FIG. 10 shows a side elevational view of the assembled snare drum of FIG. 8 and FIG. 9. Snare drum body 65 is shown with bottom rim 68 and head 24 being partially broken away to show the snare mounting. Strainer 63 is shown on snare drum body 65 to show the placement of snare bed 76. Snare bed 76 is a scallop in bearing edge 42 which has been exaggerated to emphasize its shape. Actually, snare bed 76 is an arc cut into the bridge which is three inches in circumferential length around bearing edge 42. The deepest point of the cut extends 1/8 inch below the line of the standard bearing edge 42. The recessed snare bed makes it possible to position the snares closer to the head so that the snares engage the head when it resonates. Because the head 24 on the bottom of the snare is pulled tight over snare bed 76, the head still vibrates with head 24 on the top of the snare.
FIG. 11 is a spectrum analysis for a standard tom drum. FIG. 12 is a spectrum analysis for a tom drum according to the present invention. The horizontal axis represents time in units of one-tenth seconds per block. The vertical axis represents energy in units of 0.02 volts per block. The voltage was recorded by a microphone and each drum was struck with an equivalent force.
The microphone which recorded this spectrum analysis transmits a varying voltage corresponding to the oscillations produced by striking the drum head. The number of oscillations per unit time is perceived by the human ear as a tone. The magnitude of the oscillations is perceived by the human ear as volume. The higher the number of oscillations, the higher pitch of the tone. The larger the magnitude of the oscillations, the louder the volume.
The number of oscillations per unit of time should remain consistent to produce a consistent tone. A constant decay rate in the number of oscillations due to friction is pleasing to the ear. An irregular decay rate in the number of oscillations per unit time indicates the presence of another force conflicting with the drum head vibrations. The other force may be the drum shell vibrating out of synchronism with the drum head as found in that prior art. The traditional drum shell cannot vibrate in synchronism with the drum head due to the dampening effects previously mentioned.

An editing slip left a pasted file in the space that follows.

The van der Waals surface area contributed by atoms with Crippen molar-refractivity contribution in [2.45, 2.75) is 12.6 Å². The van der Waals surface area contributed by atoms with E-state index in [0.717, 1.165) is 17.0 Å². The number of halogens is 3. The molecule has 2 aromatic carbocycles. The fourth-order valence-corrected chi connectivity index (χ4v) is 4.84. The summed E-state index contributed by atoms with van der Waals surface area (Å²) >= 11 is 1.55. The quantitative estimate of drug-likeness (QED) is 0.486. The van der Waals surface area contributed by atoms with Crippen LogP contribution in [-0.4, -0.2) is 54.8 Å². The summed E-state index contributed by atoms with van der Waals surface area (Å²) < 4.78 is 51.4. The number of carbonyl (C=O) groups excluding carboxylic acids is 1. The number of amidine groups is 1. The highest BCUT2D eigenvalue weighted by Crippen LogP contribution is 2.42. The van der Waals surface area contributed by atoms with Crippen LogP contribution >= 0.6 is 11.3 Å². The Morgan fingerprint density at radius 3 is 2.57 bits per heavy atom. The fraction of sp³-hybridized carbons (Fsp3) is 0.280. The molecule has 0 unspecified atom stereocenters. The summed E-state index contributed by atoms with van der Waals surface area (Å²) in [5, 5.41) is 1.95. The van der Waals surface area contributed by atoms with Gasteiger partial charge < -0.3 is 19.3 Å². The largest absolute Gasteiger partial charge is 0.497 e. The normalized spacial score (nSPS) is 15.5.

The number of oscillations of the drum head per unit of time as recorded for a standard tom drum (FIG. 11) and a tom drum according to the present invention (FIG. 12) are listed in Table 2:
TABLE 2______________________________________Standard Tom Drum Inventor's Tom Drum______________________________________15 1515 1519 1421 1426 1419 1324 1316 1319 13______________________________________
Thus, the drum according to the present invention has demonstrated characteristics which are pleasing to the human ear.
Both drums are finished in a nonlacquer finish to allow the wood to more freely resonate along with the head 24. The first part of the finish is a stain which is combined with a tinting agent. By using tints, a variety of colors may be achieved including: clear maple, light maple, medium maple, dark maple, clear blue, clear black, clear green, clear purple, clear orange, clear pink, clear red, and clear yellow. After the stain is applied, a top coat of finishing oil is applied. The finishing oil may be linseed or an equivalent type of oil.
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|CN100570705C||Sep 27, 2007||Dec 16, 2009||雷莫公司||Pitch modulator drum|
|WO2006111753A2 *||Apr 21, 2006||Oct 26, 2006||John Whalley||Drum shell|
|International Classification||G10D13/02, G10D13/00|
|Aug 23, 1994||AS||Assignment|
Owner name: PEAVEY ELECTRONICS CORPORATION, MISSISSIPPI
Free format text: ASSIGNMENT OF ASSIGNORS INTEREST;ASSIGNOR:VOLPP, STEVEN;REEL/FRAME:007190/0804
Effective date: 19940816
|Aug 14, 2000||FPAY||Fee payment|
Year of fee payment: 4
|Sep 15, 2004||REMI||Maintenance fee reminder mailed|
|Feb 25, 2005||LAPS||Lapse for failure to pay maintenance fees|
|Apr 26, 2005||FP||Expired due to failure to pay maintenance fee|
Effective date: 20040225